Minutes - TRIPS Council - View details of the intervention/statement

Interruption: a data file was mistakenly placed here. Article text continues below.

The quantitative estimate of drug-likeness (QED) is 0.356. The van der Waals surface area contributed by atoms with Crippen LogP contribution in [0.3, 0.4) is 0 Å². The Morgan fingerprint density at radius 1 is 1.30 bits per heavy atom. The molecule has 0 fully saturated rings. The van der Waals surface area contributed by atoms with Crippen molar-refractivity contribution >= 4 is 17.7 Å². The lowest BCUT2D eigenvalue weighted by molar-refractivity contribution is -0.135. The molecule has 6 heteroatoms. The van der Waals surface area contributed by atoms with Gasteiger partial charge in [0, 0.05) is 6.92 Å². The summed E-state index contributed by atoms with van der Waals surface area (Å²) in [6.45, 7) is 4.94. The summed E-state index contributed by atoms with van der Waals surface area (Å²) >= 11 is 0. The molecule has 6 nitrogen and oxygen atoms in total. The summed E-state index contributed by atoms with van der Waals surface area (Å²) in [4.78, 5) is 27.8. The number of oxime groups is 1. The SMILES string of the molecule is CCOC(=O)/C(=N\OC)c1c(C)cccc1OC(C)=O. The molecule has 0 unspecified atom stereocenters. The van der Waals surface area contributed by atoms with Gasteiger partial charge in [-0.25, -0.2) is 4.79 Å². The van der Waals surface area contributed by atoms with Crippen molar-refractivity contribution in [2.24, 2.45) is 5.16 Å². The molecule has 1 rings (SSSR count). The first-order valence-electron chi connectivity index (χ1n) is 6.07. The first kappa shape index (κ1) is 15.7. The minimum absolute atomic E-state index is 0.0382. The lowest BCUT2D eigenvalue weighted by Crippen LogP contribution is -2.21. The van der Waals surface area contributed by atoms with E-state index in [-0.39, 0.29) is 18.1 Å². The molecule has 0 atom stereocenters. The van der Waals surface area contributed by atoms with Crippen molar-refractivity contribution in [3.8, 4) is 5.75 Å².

Ambassador Chak Mun See (Singapore)
G IMPLEMENTATION OF ARTICLE 23.4